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Past, present, future

The windshield as we left
the parking lot after our walk.

It rained.

My husband and I got soaked on our walk yesterday. We'd have been fine had we turned around at two miles, but instead went 2.5 to make it a five-miler. It started thundering and raining with 1.5 miles left to go. Oh, my. Cold, wet, miserable and did I say wet? Wow were we soaked.

It's raining.

Because it's April and that's what happens in April. Showers. Today looks like an all-day event.

It will rain.

Tomorrow and the next day and the next day, at least.
And because I was pruning a tree on Sunday and slaving over a still-not-finished annual report yesterday, I didn't get anything done in any of my gardens. (Denise, did you see my what-to-plant suggestions?)

So let's talk about something else. Like, oh, soup.

We have a freezer in our garage full of grass-fed beef. There's some shrimp in there, and a pork tenderloin, I think. The vegetables are stored in the refrigerator freezer. We mostly keep beef and chicken in the big freezer and we're low on chicken.

So it made sense yesterday to grab a package of hamburger and make soup. We call it cafeteria soup, but last night's version didn't even come close to what we ate in grade school.

Thrown Together Soup

This is hardly a by-the-book recipe. If you have other vegetables hanging around the crisper, add them to the pot. The soup will be delicious.


1 pound ground beef
1 Tblsp olive oil
Freshly ground sea salt and black pepper
1 Tblsp dried parsley (or 1/4 cup fresh)
1 to 2 cloves garlic, minced

1 onion, chopped
2 ribs celery, thinly sliced
1 large sweet potato, peeled and diced
1 yellow squash, quartered and sliced
1 zucchini, quartered and sliced
2 carrots, peeled and sliced

1 can diced tomatoes, undrained
3 cups chicken broth

1 head romaine lettuce, sliced thinly
1 oz dried shitake mushrooms


Brown the ground beef over medium-high heat in the olive oil. Add seasonings (to taste) and garlic and cook for a minute or two.

Add the fresh vegetables and cook until onion is translucent. Reduce heat to between low and medium (low if you're going to let it simmer for a while, medium if dinner needs to be on the table in, oh, half an hour or so) and add the tomatoes, broth, lettuce and mushrooms. Simmer until you're hungry.

This was the first time I'd ever used romaine in soup. I couldn't tell it was lettuce. I'm not even sure it added anything to the final concoction, but it didn't make it gross and I needed to use it up. This woman does not live by salad alone, and I hate throwing away part of a three-pack of romaine.

My one regret? I didn't take a photo. We nearly licked the bottom of the pan it was so delicious. A simple meal for simple people. That's us. Maybe it's you, too?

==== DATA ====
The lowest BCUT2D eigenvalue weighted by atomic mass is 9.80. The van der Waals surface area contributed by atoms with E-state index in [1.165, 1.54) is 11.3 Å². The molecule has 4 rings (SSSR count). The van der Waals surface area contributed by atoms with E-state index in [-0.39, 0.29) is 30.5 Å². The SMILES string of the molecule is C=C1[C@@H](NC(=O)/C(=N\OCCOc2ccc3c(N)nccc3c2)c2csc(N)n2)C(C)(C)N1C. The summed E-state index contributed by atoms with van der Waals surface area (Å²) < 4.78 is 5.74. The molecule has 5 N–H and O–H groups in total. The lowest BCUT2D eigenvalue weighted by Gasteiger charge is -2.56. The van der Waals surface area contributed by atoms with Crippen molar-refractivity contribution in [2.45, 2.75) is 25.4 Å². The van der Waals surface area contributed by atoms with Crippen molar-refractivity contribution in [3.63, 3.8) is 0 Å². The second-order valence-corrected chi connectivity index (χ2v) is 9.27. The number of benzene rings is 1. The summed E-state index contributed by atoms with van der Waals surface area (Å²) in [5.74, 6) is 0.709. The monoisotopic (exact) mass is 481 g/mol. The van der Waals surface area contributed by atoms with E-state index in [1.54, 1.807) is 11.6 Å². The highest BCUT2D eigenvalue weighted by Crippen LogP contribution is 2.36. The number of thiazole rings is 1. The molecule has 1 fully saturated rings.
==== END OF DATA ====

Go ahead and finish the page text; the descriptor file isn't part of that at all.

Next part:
Vickie said…
The only way I can eat kale is in soup. I put it through food processor so it is very small. I can add a lot of it to soup (like sometimes it means we have green soup). I add when it is almost done cooking. In those tiny pieces, it does not require much cooking. So I can relate, it is a great way of getting it in/down.
denise said…
Debbi - thanks for the heads up on the planting info - I had not seen it. You are right, I guess I just need to think about what I want to eat. Of course, the difficulty is that I'm not a great lover of vegetables, but am hoping that having fresh garden variety at my fingertips will help me grow to like them better.

Onions are a good idea. I do love them and use them a lot. I have also read a lot recently about planting a "salsa garden" - which as you can imagine involves planting all the things you put in homemade salsa.

In the next couple of weekends there are a lot of "garden sales" advertised around here, so I guess my approach will be to just go out and see what's out there. I assume local people selling things here will be selling things that are likely to grow well in this environment.

I probably need to know more about different plants and how far they need to be planted apart, what should/shouldn't be planted together, etc. But it's likely I'll just wing it and see what happens! :-)

Thanks for the solid, logical advice!
denise said…
P.S. When traveling back from Atlanta a couple weeks ago we stopped at a NC Welcome Center. They had a bunch of brochures with recipes using NC crops. I haven't looked through them yet, but my Mom has and she mentioned that there was a recipe for grilled romaine. I'll have to check it out and send it along. I thought it sounded intriguing!
Winnie said…
Sounds yummy! Alan gets those 3 packs of romaine, so that is great tip to use it up. I love soup and it still is cold and rainy here too. Not much done in my garden yet, but did lay grass seed in half the yard, the next half will be Sunday. I commend you for that amount of walking in rain! That is dedication.

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